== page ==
Organization: European Climate and Health Observatory
In inner city Berlin, plans for the development of new buildings are subjected to the Berlin Landscape Programme, which includes a regulation requiring a proportion of the area to be left as green space: the Biotope Area Factor (BAF) or BFF (Biotop Flächenfaktor). All potential green areas, such as courtyards, roofs and walls are included in the BAF. The regulation is a part of a larger set of documents relating to landscape planning and design as well as species protection. It responds to the need to encourage more green space in densely built-up urban areas.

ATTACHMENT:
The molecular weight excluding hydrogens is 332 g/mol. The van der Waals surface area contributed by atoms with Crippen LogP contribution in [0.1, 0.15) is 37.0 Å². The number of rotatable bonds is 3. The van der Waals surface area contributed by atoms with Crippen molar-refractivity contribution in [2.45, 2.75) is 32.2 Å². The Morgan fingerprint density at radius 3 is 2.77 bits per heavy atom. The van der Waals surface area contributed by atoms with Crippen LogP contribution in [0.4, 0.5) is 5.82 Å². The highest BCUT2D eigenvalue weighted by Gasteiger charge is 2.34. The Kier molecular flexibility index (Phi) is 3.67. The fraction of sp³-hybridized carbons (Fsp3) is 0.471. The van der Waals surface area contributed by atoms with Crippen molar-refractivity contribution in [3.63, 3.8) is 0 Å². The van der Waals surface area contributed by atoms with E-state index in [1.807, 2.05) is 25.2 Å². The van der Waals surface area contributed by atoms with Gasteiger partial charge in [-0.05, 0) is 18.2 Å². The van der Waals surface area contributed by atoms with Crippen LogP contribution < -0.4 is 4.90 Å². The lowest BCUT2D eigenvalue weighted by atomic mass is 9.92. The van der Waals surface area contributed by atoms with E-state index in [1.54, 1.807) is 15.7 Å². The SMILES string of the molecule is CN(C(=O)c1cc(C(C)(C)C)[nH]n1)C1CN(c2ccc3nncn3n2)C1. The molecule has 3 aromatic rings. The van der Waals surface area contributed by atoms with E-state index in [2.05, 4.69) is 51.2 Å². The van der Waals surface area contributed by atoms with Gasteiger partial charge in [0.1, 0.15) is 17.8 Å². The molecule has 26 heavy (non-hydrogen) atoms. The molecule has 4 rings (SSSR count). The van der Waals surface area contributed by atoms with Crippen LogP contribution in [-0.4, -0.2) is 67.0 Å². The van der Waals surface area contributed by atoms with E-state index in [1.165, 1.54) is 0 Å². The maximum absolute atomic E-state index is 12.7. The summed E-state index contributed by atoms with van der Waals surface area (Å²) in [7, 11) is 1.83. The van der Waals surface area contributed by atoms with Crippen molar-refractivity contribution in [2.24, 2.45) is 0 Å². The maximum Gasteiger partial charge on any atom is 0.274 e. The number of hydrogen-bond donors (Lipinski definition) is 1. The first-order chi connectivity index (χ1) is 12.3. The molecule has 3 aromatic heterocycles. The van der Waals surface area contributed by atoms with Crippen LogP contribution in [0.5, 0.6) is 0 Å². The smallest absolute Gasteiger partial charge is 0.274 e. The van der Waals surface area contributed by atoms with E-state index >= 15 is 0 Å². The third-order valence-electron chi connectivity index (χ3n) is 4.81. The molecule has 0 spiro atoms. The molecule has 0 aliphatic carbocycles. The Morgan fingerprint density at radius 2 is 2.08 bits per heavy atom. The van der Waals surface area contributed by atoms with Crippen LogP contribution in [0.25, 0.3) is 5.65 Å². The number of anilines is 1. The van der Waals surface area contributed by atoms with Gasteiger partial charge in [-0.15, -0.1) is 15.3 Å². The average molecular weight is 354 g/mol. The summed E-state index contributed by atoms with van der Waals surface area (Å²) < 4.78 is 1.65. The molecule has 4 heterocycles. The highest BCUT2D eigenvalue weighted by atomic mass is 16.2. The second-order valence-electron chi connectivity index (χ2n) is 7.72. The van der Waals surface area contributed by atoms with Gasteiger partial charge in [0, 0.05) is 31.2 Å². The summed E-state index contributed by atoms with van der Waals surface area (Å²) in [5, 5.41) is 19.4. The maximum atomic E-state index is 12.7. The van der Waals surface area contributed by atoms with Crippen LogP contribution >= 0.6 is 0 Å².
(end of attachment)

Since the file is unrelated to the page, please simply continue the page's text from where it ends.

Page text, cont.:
Climate change is expected to increase and intensify heatwaves and water-related extremes; two impacts that are particularly relevant for the urban context. By encouraging the introduction of more green space, the BAF is an important mechanism to reduce local climate change vulnerability as its measures help to lower the temperatures and improve the runoff management. The implementation of the BAF started in 1994 and is still on-going. A considerable number of new built areas in the inner city centre have implemented this regulation, translating it into green areas.